Charlie Semmens is a Naval Engineer and shipyard worker who identifies as Queer. Charlie manages the survey and structural repairs of a T23 Frigate warship, this is unique work that services the UK Navy in Devonport, Plymouth. Charlie featured on our Instagram for our ‘Pride in STEM’ post on International Day of LGBTQIA+ in STEM. Follow us on Instagram and check it out @stemuntapped
Being Queer is inevitably about questions. There’s always so much uncertainty about it, in society, in work, with family, in yourself.
I always knew what I wanted to do in life, I just didn’t know how to get there. I grew up in a very conservative, middle-class area. My parents were supportive in their own way and I had a workshop of colourful plastic work tools as a kid. I managed to find my first job in a garage, but wanting to crawl around filthy engines was something they hoped I would grow out of in favour of a proper, safe, high earning career. University was the only way to do that, or so I was told. It’s not like there were any apprenticeships in the area I could take advantage of; seven years, three cities and four (very late) diagnoses later, I landed a Graduate job at a big shipyard in Devon close to uni.
I finally had my giant engines, my filthy overalls, my loud humour, and my eccentric colleagues. I had my project and I ran it as well as I could. And I was paid for it!
All I have ever wanted was to live on Scrapheap Challenge, or MythBusters. I like to pull things apart. I need to be working with my hands. This relates to being Queer (I think it’s a great umbrella term) because I approach social queues the same way I and my fellow engineers tackle a technical problem. Poke it, research the hell out of it, joke about it.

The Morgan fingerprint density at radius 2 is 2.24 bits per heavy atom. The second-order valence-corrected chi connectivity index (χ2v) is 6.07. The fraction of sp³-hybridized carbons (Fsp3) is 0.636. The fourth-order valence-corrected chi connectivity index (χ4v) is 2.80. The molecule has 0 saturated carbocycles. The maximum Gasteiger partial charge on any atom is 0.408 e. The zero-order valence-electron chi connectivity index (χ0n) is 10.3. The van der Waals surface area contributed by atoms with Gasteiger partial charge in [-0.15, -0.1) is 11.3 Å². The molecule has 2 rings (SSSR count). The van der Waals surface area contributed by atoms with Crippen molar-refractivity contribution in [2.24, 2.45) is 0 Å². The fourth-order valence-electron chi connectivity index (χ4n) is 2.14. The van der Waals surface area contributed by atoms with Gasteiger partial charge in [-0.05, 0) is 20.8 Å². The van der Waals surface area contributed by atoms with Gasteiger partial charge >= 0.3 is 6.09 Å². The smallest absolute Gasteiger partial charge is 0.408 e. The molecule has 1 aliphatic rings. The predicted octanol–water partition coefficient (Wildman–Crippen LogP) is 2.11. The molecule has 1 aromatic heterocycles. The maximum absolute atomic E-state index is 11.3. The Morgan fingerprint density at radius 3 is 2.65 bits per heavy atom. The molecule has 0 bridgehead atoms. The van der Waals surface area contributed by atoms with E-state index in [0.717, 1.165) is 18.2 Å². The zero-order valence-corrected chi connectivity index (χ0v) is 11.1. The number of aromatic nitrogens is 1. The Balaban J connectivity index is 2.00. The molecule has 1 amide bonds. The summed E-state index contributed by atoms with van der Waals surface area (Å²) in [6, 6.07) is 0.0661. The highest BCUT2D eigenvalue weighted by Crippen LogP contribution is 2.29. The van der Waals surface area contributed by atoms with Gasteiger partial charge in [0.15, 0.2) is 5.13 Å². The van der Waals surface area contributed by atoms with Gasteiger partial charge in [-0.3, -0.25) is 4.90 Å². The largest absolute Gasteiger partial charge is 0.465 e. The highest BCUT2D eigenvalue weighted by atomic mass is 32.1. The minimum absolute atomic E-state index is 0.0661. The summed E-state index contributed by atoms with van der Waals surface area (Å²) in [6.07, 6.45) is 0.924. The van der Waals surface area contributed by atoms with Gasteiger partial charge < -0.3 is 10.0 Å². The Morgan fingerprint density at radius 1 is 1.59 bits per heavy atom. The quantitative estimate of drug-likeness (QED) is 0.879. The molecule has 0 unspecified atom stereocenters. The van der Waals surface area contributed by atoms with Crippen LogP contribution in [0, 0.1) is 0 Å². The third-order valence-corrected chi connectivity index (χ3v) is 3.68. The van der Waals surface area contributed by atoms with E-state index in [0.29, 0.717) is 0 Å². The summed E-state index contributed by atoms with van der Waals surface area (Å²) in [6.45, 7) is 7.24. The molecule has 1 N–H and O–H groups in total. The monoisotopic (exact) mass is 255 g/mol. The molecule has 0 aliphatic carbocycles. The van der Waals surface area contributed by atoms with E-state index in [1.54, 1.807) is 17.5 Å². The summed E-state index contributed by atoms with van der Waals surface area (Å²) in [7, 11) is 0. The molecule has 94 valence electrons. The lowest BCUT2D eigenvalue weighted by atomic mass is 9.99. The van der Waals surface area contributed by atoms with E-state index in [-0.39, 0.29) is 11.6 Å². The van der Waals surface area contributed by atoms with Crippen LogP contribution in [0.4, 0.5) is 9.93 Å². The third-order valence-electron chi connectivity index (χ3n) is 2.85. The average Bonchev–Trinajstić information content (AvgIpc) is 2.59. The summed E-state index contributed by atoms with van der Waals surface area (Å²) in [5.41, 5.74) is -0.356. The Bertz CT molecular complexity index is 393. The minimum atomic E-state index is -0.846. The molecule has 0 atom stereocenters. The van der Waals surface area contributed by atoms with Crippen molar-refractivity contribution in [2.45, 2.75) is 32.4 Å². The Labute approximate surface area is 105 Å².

I am ‘out’ at work only because I very obviously don’t look ‘straight’. I fit a stereotype; the haircut, the piercings and tattoos, the plaid shirts with hoods, the boots. This doesn’t bother me. What I keep quiet are the nuances, the ‘labels’ that some hate, some love. Everyone understands Queer or Gay and thus I’m labelled a Lesbian, incorrect, but close enough. That’s easy enough for most people to place.
At the end of the day, it’s a shipyard. You have to have a thick skin when it comes to comments and jokes, but for the most part everyone means well, I give as good as I get and we have a great time. Luckily I knew this going in and it’s what I want; I’m just as bad most of the time. Oddly enough, I fit in here. I love my boys. But the language still needs to catch up, and honestly, it changes so fast even I’m still learning. They’re afraid of being yelled at for something they don’t know or can’t understand. It could be the thousandth time you’ve explained it today but it might be the first time they’ve heard of it.